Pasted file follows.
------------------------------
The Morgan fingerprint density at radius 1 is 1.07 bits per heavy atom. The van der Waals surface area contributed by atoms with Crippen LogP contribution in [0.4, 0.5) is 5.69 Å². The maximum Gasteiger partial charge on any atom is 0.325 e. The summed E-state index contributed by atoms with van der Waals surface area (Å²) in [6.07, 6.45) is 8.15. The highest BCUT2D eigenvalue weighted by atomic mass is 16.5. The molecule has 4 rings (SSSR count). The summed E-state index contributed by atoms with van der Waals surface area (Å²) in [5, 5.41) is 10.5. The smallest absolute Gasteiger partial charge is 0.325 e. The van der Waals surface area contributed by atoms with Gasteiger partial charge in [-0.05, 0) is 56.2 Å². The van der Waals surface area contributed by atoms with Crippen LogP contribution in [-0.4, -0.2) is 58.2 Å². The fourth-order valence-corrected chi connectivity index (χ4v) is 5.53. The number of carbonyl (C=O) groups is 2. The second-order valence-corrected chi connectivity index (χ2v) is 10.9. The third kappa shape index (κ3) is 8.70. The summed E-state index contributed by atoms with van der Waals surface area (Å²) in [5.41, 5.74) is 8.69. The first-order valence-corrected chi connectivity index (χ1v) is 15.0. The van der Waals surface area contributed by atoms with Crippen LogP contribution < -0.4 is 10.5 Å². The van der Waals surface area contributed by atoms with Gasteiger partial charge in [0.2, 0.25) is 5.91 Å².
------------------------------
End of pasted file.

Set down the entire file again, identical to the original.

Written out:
The Morgan fingerprint density at radius 1 is 1.07 bits per heavy atom. The van der Waals surface area contributed by atoms with Crippen LogP contribution in [0.4, 0.5) is 5.69 Å². The maximum Gasteiger partial charge on any atom is 0.325 e. The summed E-state index contributed by atoms with van der Waals surface area (Å²) in [6.07, 6.45) is 8.15. The highest BCUT2D eigenvalue weighted by atomic mass is 16.5. The molecule has 4 rings (SSSR count). The summed E-state index contributed by atoms with van der Waals surface area (Å²) in [5, 5.41) is 10.5. The smallest absolute Gasteiger partial charge is 0.325 e. The van der Waals surface area contributed by atoms with Gasteiger partial charge in [-0.05, 0) is 56.2 Å². The van der Waals surface area contributed by atoms with Crippen LogP contribution in [-0.4, -0.2) is 58.2 Å². The fourth-order valence-corrected chi connectivity index (χ4v) is 5.53. The number of carbonyl (C=O) groups is 2. The second-order valence-corrected chi connectivity index (χ2v) is 10.9. The third kappa shape index (κ3) is 8.70. The summed E-state index contributed by atoms with van der Waals surface area (Å²) in [5.41, 5.74) is 8.69. The first-order valence-corrected chi connectivity index (χ1v) is 15.0. The van der Waals surface area contributed by atoms with Crippen LogP contribution < -0.4 is 10.5 Å². The van der Waals surface area contributed by atoms with Gasteiger partial charge in [0.2, 0.25) is 5.91 Å².